San Diego Nonprofit, CDC Partner to Help Ukrainian Pets Cross Border

By City News Service
City News Service
City News Service
May 2, 2022 Updated: May 2, 2022

SAN DIEGO—The San Diego Humane Society and the Centers for Disease Control and Prevention (CDC) announced on May 2 they have partnered to allow Ukrainian refugees crossing the U.S.-Mexico border to bring their pets with them.

The nonprofit transported the first dog from Ukraine across the border at the San Ysidro Port of Entry on April 30, and humane officers are available to transfer more dogs as needed.

The dog was taken to San Diego Humane Society late on April 30. The next day, the organization’s veterinary team performed an exam on the dog and administered vaccines and flea medication.

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The first Ukrainian dog transported by the San Diego Humane Society arrives in San Diego on April 30, 2022. (Courtesy of San Diego Humane Society)

According to the veterinarians, overall, the dog is in good health. She will now be cared for at the organization’s Behavior Center for enrichment and socialization, while on a 28-day rabies quarantine, before she can be reunited with her family.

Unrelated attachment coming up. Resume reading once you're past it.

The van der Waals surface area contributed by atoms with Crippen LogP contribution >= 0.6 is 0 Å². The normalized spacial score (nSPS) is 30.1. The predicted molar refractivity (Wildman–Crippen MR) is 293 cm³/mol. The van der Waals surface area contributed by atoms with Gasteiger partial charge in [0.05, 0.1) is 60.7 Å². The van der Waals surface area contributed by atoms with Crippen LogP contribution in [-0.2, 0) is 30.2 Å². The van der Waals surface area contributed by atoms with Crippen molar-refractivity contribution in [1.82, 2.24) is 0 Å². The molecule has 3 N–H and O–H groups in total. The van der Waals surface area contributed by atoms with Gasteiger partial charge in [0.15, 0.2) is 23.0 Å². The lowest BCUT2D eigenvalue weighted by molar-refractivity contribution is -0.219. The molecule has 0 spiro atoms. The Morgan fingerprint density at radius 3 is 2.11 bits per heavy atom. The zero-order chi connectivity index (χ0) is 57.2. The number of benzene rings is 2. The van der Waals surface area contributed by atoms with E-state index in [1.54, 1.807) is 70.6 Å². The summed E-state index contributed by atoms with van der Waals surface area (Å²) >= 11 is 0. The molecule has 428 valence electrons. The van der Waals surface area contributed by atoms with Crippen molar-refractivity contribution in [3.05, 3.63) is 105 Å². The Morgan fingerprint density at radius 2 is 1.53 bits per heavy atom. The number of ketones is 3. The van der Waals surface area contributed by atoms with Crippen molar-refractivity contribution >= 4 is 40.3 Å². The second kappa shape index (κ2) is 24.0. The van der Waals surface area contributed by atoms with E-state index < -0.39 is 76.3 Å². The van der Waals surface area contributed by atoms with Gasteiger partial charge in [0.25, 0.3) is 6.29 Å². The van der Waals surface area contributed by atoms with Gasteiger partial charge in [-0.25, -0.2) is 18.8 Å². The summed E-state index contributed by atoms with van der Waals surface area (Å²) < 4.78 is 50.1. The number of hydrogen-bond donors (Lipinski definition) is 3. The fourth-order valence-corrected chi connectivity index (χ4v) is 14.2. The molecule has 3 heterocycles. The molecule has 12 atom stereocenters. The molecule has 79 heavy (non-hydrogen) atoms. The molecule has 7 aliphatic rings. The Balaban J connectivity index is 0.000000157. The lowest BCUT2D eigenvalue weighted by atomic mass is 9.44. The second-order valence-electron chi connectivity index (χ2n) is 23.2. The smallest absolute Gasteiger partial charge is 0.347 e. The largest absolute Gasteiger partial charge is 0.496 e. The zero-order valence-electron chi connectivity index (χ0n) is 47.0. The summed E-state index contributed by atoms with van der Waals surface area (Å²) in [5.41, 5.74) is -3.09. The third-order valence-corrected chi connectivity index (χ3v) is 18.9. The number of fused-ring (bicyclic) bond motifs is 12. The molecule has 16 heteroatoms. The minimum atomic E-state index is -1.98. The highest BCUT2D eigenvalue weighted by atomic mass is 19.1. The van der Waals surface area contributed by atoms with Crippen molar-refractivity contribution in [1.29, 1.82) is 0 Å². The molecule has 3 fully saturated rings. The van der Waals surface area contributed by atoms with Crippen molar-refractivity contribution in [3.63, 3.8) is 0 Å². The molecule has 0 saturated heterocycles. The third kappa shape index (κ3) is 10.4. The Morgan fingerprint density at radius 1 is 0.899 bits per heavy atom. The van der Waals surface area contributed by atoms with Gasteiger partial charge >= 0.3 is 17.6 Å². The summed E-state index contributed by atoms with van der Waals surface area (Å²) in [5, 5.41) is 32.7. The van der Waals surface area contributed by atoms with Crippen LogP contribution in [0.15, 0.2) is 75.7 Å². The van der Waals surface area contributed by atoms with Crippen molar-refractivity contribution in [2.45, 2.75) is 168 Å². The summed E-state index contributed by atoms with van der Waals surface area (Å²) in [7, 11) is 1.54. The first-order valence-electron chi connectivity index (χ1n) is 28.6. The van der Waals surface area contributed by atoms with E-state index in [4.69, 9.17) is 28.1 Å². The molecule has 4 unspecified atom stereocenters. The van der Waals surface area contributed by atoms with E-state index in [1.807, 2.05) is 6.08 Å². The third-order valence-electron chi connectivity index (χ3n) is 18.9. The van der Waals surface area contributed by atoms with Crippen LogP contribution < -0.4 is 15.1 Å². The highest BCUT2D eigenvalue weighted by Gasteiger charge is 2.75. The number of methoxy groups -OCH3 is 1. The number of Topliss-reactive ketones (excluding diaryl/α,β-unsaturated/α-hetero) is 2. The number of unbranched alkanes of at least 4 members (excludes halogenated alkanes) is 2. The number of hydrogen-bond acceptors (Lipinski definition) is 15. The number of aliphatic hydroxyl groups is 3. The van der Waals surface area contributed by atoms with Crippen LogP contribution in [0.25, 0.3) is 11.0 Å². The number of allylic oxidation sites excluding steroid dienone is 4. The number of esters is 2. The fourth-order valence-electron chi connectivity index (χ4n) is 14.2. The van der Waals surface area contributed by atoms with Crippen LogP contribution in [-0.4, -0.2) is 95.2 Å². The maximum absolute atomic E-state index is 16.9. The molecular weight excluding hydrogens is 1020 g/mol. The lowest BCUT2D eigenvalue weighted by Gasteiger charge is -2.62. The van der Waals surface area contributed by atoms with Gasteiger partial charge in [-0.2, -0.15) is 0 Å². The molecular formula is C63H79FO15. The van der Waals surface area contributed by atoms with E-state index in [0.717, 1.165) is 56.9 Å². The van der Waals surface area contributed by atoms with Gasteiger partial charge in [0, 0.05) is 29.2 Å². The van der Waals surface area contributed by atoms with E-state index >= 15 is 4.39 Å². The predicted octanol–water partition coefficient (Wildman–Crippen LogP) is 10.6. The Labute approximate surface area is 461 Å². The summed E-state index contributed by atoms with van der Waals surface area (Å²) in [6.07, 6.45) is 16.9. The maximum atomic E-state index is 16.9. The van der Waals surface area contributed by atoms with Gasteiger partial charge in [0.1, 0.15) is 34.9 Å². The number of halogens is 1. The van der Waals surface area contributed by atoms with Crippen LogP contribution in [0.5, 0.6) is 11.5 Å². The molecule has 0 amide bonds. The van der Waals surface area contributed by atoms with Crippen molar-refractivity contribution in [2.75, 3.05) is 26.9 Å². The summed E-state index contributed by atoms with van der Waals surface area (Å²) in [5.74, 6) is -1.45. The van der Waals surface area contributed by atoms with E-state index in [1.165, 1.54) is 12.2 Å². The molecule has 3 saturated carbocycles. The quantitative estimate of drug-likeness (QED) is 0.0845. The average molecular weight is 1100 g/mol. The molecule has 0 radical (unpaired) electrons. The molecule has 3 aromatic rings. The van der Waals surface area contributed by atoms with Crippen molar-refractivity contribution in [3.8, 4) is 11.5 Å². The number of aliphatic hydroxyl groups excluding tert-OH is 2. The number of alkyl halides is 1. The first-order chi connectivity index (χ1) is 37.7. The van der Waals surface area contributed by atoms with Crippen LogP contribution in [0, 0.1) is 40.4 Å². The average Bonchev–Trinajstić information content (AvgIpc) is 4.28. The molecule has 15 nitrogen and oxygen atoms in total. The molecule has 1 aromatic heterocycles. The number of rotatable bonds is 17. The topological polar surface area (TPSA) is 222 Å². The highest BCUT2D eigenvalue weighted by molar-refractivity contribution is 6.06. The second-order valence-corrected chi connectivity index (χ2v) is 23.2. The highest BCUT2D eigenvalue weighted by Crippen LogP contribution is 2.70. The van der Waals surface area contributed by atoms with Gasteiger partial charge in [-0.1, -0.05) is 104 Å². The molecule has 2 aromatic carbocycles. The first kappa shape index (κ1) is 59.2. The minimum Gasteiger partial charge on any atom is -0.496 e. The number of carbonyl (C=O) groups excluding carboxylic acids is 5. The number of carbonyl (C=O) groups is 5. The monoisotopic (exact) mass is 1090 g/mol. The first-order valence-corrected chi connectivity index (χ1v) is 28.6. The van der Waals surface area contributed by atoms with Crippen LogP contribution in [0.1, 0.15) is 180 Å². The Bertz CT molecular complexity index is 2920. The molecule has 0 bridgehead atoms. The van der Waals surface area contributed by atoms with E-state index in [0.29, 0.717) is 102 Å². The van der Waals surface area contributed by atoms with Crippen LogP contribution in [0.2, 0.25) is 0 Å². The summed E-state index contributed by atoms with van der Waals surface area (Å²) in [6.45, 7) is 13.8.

“Pets are family, and families should never be forced apart,” said Dr. Gary Weitzman, San Diego Humane Society president and CEO. “As soon as the war broke out in Ukraine, we began looking for ways to support people with pets and the animals left behind by this tragedy.

“When we heard that Ukrainian pets were getting stopped at the border—right in our own backyard—we immediately wanted to help,” he said. “Our goal is to get these animals safely across the border and back to their families as quickly as possible. We’ll do whatever we can to help the animals and people impacted by this tragic crisis.”

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A photo of the first Ukrainian dog transported by the San Diego Humane Society under examination in San Diego on May 1, 2022. (Courtesy of San Diego Humane Society)

Last month, Weitzman deployed with Greater Good Charities to Poland on a mission to provide veterinary care and help the International Fund for Animal Welfare set up a border crossing veterinary clinic to support pets impacted by the war in Ukraine.

The organization said it will continue to work with the CDC and U.S. Customs and Border Protection to transport and quarantine Ukrainian pets as needed.

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The first Ukrainian dog transported by the San Diego Humane Society is playing in the nonprofit’s dog yard in San Diego on May 1, 2022. (Courtesy of San Diego Humane Society)